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Friday, May 20, 2022

Supreme Court rejects Republicans’ challenge to Pelosi’s voting rules

The U.S. Supreme Court on Monday declined to hear a GOP lawsuit over COVID-19-related proxy voting rules that House Speaker Nancy Pelosi, D-California, set for House representatives.

The rules, which were established in May 2020, allow members of the House of Representatives to act as proxies for colleagues in isolation due to COVID-19, the CCP (Communist Party of China) virus disease, or who were otherwise unable to cast their votes. in the room.

House Minority Leader Kevin McCarthy (R-Calif.) and other members of the Republican Party have filed a lawsuit in the high court to overturn the July 2021 lower court ruling on the rules. At the time, a three-judge panel of the U.S. Court of Appeals for the District of Columbia Circuit agreed that the courts did not have jurisdiction to evaluate the rules and procedures of the House of Representatives, affirming another lower court decision that reached a similar conclusion.

A Pelosi-backed House proxy resolution passed by the House of Representatives allowed lawmakers to act as proxies for up to 10 colleagues at a time, requiring them to disclose which members they intended to represent. It was adopted at the beginning of the pandemic and was supposed to be temporary, but was extended several times and remained in force until at least February 13.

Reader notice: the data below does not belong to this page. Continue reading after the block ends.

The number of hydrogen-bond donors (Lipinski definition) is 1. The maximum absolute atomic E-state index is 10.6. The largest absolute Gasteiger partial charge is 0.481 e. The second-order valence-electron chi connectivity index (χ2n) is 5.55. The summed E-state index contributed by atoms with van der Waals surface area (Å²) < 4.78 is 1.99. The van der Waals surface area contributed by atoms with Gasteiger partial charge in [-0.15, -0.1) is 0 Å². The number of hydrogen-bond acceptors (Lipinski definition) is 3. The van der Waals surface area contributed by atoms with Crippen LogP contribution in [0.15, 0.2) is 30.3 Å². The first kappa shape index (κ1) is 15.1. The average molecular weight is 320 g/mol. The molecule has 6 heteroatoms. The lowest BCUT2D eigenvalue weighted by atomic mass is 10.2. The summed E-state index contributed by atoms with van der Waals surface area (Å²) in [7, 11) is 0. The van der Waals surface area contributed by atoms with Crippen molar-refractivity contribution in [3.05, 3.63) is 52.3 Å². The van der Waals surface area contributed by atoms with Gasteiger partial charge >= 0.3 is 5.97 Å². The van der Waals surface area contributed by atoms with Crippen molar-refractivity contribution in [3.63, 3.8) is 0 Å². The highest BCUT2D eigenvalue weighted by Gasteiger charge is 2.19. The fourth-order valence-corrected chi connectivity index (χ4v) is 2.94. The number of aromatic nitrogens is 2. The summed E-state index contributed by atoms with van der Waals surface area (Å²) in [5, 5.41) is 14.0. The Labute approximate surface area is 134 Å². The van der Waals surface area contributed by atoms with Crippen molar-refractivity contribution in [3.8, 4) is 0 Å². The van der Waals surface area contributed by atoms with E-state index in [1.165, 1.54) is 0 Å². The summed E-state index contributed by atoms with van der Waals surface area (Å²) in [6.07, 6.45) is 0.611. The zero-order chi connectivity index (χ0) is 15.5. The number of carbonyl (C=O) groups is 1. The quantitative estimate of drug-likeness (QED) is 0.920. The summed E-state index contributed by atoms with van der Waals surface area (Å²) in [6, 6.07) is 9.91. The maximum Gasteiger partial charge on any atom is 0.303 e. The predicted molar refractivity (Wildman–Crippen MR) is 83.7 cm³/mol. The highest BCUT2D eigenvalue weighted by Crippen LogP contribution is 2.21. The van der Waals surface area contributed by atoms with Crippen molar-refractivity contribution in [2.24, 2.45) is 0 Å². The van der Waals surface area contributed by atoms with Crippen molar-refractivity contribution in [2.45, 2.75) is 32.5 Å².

Republican lawmakers have said the measure is a violation of the Constitution, arguing that only lawmakers actually present in the halls of Congress can vote.

Republican Party Conference Chair Elise Stefanik (RN.Y.) said last week at a press conference with other Republican leaders, “We believe in the personal vote. When the Republicans take back the House of Representatives, that’s what we’re aiming for.”

Republicans also called the proxy vote resolution a way for Democrats to maintain a slim majority in the House of Representatives regardless of whether all of their members are present on Capitol Hill.

“Nothing shook this unbroken tradition – not the yellow fever epidemic, not the burning of the Capitol during the War of 1812, not the Civil War, not the Spanish flu, not two world wars, not the September 11 attacks,” the Republicans said. wrote to the Supreme Court in their statement.

But the Pelosi team wrote in court documents that “in light of the pandemic and advances in modern technology, the House of Representatives has reasonably authorized members to vote remotely by providing binding and precise instructions to the member in the room.”

In the meantime, the House of Representatives used other rules devised during the pandemic, including a requirement to wear masks and a ban on gatherings in an area called the “Speakers’ Lobby” outside the House chamber. In addition, many hearings in the House of Representatives and the Senate are held virtually, and tourists are not allowed into the Capitol.

contributed to this report.

To follow

Jack Phillips is a breaking news reporter for The Epoch Times in New York.

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